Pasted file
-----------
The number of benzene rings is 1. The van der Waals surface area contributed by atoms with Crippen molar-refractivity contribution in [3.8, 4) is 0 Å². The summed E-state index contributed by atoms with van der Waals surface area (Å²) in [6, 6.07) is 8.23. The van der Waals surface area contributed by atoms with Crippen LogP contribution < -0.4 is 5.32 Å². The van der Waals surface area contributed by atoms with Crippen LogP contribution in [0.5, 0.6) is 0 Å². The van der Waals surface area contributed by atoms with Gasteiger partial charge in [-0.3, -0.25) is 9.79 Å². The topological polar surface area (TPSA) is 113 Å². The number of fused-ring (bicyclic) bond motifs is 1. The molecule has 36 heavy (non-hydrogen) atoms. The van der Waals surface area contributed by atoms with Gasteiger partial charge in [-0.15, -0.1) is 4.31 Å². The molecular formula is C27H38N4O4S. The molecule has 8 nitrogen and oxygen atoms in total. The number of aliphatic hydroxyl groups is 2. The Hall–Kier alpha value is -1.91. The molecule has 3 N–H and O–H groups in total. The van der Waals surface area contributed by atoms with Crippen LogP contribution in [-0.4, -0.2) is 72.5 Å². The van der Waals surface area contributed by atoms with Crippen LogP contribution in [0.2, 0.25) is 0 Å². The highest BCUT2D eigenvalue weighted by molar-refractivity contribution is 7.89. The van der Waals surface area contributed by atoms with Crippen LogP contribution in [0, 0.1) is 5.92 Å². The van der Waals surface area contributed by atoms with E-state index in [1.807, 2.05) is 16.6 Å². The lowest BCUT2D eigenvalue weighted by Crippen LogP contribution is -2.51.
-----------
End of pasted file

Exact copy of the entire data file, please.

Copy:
The number of benzene rings is 1. The van der Waals surface area contributed by atoms with Crippen molar-refractivity contribution in [3.8, 4) is 0 Å². The summed E-state index contributed by atoms with van der Waals surface area (Å²) in [6, 6.07) is 8.23. The van der Waals surface area contributed by atoms with Crippen LogP contribution < -0.4 is 5.32 Å². The van der Waals surface area contributed by atoms with Crippen LogP contribution in [0.5, 0.6) is 0 Å². The van der Waals surface area contributed by atoms with Gasteiger partial charge in [-0.3, -0.25) is 9.79 Å². The topological polar surface area (TPSA) is 113 Å². The number of fused-ring (bicyclic) bond motifs is 1. The molecule has 36 heavy (non-hydrogen) atoms. The van der Waals surface area contributed by atoms with Gasteiger partial charge in [-0.15, -0.1) is 4.31 Å². The molecular formula is C27H38N4O4S. The molecule has 8 nitrogen and oxygen atoms in total. The number of aliphatic hydroxyl groups is 2. The Hall–Kier alpha value is -1.91. The molecule has 3 N–H and O–H groups in total. The van der Waals surface area contributed by atoms with Crippen LogP contribution in [-0.4, -0.2) is 72.5 Å². The van der Waals surface area contributed by atoms with Crippen LogP contribution in [0.2, 0.25) is 0 Å². The highest BCUT2D eigenvalue weighted by molar-refractivity contribution is 7.89. The van der Waals surface area contributed by atoms with Crippen LogP contribution in [0, 0.1) is 5.92 Å². The van der Waals surface area contributed by atoms with E-state index in [1.807, 2.05) is 16.6 Å². The lowest BCUT2D eigenvalue weighted by Crippen LogP contribution is -2.51.